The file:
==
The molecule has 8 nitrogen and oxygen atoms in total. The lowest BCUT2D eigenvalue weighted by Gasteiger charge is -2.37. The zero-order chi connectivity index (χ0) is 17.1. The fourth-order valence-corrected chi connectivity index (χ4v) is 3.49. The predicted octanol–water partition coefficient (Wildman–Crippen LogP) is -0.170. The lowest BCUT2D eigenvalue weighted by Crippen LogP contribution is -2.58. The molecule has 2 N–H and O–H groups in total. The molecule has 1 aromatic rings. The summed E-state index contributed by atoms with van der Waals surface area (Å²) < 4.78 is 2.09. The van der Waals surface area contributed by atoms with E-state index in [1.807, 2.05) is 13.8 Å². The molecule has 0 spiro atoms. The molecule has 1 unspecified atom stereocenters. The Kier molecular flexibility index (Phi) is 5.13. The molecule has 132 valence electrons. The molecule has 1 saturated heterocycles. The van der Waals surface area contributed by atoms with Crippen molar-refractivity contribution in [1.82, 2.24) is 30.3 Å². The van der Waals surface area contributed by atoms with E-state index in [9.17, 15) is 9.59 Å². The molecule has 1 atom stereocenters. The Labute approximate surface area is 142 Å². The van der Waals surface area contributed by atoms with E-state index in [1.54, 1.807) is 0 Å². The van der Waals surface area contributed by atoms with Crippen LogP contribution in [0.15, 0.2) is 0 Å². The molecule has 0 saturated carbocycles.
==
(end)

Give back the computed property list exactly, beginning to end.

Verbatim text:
The molecule has 8 nitrogen and oxygen atoms in total. The lowest BCUT2D eigenvalue weighted by Gasteiger charge is -2.37. The zero-order chi connectivity index (χ0) is 17.1. The fourth-order valence-corrected chi connectivity index (χ4v) is 3.49. The predicted octanol–water partition coefficient (Wildman–Crippen LogP) is -0.170. The lowest BCUT2D eigenvalue weighted by Crippen LogP contribution is -2.58. The molecule has 2 N–H and O–H groups in total. The molecule has 1 aromatic rings. The summed E-state index contributed by atoms with van der Waals surface area (Å²) < 4.78 is 2.09. The van der Waals surface area contributed by atoms with E-state index in [1.807, 2.05) is 13.8 Å². The molecule has 0 spiro atoms. The molecule has 1 unspecified atom stereocenters. The Kier molecular flexibility index (Phi) is 5.13. The molecule has 132 valence electrons. The molecule has 1 saturated heterocycles. The van der Waals surface area contributed by atoms with Crippen molar-refractivity contribution in [1.82, 2.24) is 30.3 Å². The van der Waals surface area contributed by atoms with E-state index in [9.17, 15) is 9.59 Å². The molecule has 1 atom stereocenters. The Labute approximate surface area is 142 Å². The van der Waals surface area contributed by atoms with E-state index in [1.54, 1.807) is 0 Å². The van der Waals surface area contributed by atoms with Crippen LogP contribution in [0.15, 0.2) is 0 Å². The molecule has 0 saturated carbocycles.